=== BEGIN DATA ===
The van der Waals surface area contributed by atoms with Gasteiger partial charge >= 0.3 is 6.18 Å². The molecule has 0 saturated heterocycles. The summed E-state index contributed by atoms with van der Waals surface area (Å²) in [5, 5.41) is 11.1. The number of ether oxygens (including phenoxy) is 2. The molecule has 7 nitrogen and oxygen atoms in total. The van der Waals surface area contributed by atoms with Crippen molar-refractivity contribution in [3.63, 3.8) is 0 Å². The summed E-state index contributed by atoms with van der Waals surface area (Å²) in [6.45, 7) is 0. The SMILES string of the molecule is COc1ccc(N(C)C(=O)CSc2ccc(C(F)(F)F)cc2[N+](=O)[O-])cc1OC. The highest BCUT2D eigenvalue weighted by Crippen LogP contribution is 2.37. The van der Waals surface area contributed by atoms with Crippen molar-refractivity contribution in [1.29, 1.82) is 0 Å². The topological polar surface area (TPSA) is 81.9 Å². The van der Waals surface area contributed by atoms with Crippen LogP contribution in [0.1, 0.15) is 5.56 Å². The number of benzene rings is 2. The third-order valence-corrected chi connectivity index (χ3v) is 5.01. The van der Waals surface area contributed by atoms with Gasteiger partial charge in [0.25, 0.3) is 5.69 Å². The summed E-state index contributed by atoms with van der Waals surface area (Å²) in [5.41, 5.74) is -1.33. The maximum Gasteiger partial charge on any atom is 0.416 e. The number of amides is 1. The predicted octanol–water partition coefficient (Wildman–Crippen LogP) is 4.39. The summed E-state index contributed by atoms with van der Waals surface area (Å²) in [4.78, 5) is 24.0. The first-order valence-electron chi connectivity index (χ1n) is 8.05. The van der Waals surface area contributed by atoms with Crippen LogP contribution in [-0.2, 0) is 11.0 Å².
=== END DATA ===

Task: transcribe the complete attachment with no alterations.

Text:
The van der Waals surface area contributed by atoms with Gasteiger partial charge >= 0.3 is 6.18 Å². The molecule has 0 saturated heterocycles. The summed E-state index contributed by atoms with van der Waals surface area (Å²) in [5, 5.41) is 11.1. The number of ether oxygens (including phenoxy) is 2. The molecule has 7 nitrogen and oxygen atoms in total. The van der Waals surface area contributed by atoms with Crippen molar-refractivity contribution in [3.63, 3.8) is 0 Å². The summed E-state index contributed by atoms with van der Waals surface area (Å²) in [6.45, 7) is 0. The SMILES string of the molecule is COc1ccc(N(C)C(=O)CSc2ccc(C(F)(F)F)cc2[N+](=O)[O-])cc1OC. The highest BCUT2D eigenvalue weighted by Crippen LogP contribution is 2.37. The van der Waals surface area contributed by atoms with Crippen molar-refractivity contribution in [1.29, 1.82) is 0 Å². The topological polar surface area (TPSA) is 81.9 Å². The van der Waals surface area contributed by atoms with Crippen LogP contribution in [0.1, 0.15) is 5.56 Å². The number of benzene rings is 2. The third-order valence-corrected chi connectivity index (χ3v) is 5.01. The van der Waals surface area contributed by atoms with Gasteiger partial charge in [0.25, 0.3) is 5.69 Å². The summed E-state index contributed by atoms with van der Waals surface area (Å²) in [5.41, 5.74) is -1.33. The maximum Gasteiger partial charge on any atom is 0.416 e. The number of amides is 1. The predicted octanol–water partition coefficient (Wildman–Crippen LogP) is 4.39. The summed E-state index contributed by atoms with van der Waals surface area (Å²) in [4.78, 5) is 24.0. The first-order valence-electron chi connectivity index (χ1n) is 8.05. The van der Waals surface area contributed by atoms with Crippen LogP contribution in [-0.2, 0) is 11.0 Å².